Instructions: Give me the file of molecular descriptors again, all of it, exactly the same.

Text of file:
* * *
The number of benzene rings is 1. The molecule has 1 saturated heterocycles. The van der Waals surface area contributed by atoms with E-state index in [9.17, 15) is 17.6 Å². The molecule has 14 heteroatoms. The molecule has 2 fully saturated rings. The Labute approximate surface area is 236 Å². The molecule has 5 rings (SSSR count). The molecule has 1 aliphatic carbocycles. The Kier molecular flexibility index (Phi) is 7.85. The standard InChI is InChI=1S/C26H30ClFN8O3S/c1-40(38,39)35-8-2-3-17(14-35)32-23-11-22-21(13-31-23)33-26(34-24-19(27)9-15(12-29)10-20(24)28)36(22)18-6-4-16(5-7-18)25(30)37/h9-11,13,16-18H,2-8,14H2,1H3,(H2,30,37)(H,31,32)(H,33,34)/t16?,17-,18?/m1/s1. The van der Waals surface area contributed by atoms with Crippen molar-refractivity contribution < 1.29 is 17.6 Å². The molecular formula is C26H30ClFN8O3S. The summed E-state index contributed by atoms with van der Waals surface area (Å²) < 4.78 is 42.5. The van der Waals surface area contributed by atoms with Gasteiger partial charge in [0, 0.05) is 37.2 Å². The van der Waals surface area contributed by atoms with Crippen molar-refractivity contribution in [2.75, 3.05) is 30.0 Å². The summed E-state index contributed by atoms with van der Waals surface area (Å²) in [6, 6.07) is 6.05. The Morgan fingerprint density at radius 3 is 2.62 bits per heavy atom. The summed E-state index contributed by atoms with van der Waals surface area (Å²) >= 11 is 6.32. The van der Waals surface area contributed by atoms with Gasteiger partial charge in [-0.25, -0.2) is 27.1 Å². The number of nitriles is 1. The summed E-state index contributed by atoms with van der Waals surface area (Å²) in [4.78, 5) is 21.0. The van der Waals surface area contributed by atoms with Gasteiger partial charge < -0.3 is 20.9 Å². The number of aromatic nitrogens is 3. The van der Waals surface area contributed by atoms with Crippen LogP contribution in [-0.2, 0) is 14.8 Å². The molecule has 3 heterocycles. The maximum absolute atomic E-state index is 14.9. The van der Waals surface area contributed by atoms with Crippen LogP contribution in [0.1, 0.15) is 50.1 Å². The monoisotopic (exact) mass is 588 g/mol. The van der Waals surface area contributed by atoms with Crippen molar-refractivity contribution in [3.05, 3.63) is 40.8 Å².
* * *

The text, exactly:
The number of benzene rings is 1. The molecule has 1 saturated heterocycles. The van der Waals surface area contributed by atoms with E-state index in [9.17, 15) is 17.6 Å². The molecule has 14 heteroatoms. The molecule has 2 fully saturated rings. The Labute approximate surface area is 236 Å². The molecule has 5 rings (SSSR count). The molecule has 1 aliphatic carbocycles. The Kier molecular flexibility index (Phi) is 7.85. The standard InChI is InChI=1S/C26H30ClFN8O3S/c1-40(38,39)35-8-2-3-17(14-35)32-23-11-22-21(13-31-23)33-26(34-24-19(27)9-15(12-29)10-20(24)28)36(22)18-6-4-16(5-7-18)25(30)37/h9-11,13,16-18H,2-8,14H2,1H3,(H2,30,37)(H,31,32)(H,33,34)/t16?,17-,18?/m1/s1. The van der Waals surface area contributed by atoms with Crippen molar-refractivity contribution < 1.29 is 17.6 Å². The molecular formula is C26H30ClFN8O3S. The summed E-state index contributed by atoms with van der Waals surface area (Å²) < 4.78 is 42.5. The van der Waals surface area contributed by atoms with Gasteiger partial charge in [0, 0.05) is 37.2 Å². The van der Waals surface area contributed by atoms with Crippen molar-refractivity contribution in [2.75, 3.05) is 30.0 Å². The summed E-state index contributed by atoms with van der Waals surface area (Å²) in [6, 6.07) is 6.05. The Morgan fingerprint density at radius 3 is 2.62 bits per heavy atom. The summed E-state index contributed by atoms with van der Waals surface area (Å²) >= 11 is 6.32. The van der Waals surface area contributed by atoms with Gasteiger partial charge in [-0.25, -0.2) is 27.1 Å². The number of nitriles is 1. The summed E-state index contributed by atoms with van der Waals surface area (Å²) in [4.78, 5) is 21.0. The van der Waals surface area contributed by atoms with Gasteiger partial charge < -0.3 is 20.9 Å². The number of aromatic nitrogens is 3. The van der Waals surface area contributed by atoms with Crippen LogP contribution in [-0.2, 0) is 14.8 Å². The molecule has 3 heterocycles. The maximum absolute atomic E-state index is 14.9. The van der Waals surface area contributed by atoms with Crippen LogP contribution in [0.1, 0.15) is 50.1 Å². The monoisotopic (exact) mass is 588 g/mol. The van der Waals surface area contributed by atoms with Crippen molar-refractivity contribution in [3.05, 3.63) is 40.8 Å².